Community Recovery Plan

The COVID-19 pandemic started as an unparalleled health threat worldwide that has exacer- bated disparities in all regions of the world. The United Nations General Assembly has acknowl- edged that “the poorest and most vulnerable are the hardest hit by the pandemic.” At the front of those most vulnerable, we saw communities of gay, bisexual, and other men who have sex with men (GBMSM) shouldering an increased burden of social exclusion, stigma, and violence. Across the world, vulnerabilities in terms of health care access, employment, housing, safety, and many more were already a common experience for GBMSM communities. The pandemic wors- ened those experiences and created additional structural and social barriers to the achievement of their basic rights.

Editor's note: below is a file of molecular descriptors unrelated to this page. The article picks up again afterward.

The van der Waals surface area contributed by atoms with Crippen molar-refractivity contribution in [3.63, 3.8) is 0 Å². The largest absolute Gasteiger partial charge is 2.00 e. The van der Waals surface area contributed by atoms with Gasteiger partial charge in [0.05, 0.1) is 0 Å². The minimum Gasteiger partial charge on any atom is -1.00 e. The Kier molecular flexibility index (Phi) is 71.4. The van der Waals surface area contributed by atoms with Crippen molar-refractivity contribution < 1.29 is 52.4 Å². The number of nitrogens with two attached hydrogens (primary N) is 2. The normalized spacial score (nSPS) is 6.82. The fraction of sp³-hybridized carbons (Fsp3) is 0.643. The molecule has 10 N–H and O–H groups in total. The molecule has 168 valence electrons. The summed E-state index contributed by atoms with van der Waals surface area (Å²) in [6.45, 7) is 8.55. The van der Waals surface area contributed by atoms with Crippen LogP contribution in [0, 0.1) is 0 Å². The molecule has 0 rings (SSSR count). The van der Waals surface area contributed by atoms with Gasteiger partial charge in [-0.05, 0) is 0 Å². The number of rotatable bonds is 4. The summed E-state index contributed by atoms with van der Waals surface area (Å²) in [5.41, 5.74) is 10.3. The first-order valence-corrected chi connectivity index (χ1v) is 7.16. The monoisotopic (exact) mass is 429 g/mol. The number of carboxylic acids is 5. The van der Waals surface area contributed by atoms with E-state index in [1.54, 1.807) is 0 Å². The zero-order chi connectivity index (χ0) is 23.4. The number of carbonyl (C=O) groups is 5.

As the world took combined actions to fight the aftermath of COVID19, there was no serious and thought-out efforts from local governments to address the needs of the most vulnerable. UN independent expert on SOGI (Sexual Orientation and Gender Identity) reported that access to healthcare for LGBTIQ+ participants and people living with HIV has reduced up to 23% due to the COVID19 pandemic. In many cases, designated health facilities for GBMSM and PLHIV (people living with HIV) were assigned for COVID19 support. Even vaccination rates among these communities, were recorded low. All this led to adverse effects on the mental health of GBMSM communities and brought immense negative impact on their psychosocial wellbeing. Several services have reported increased demand for psychosocial assistance and four times more suicidal tendencies among the LGBTIQ+ people during the pandemic.

As such, the objective of this report is to explore a recovery plan for GBMSM communities, comprehensive of economic and food security needs, decreased healthcare access response, and strategies to tackle the increased level of violence. We hope this could be a start to produce sustainable policy strategies to tackle the current and future challenges faced by GBMSM communities during the time of pandemic, and in the face of any future similar threats.

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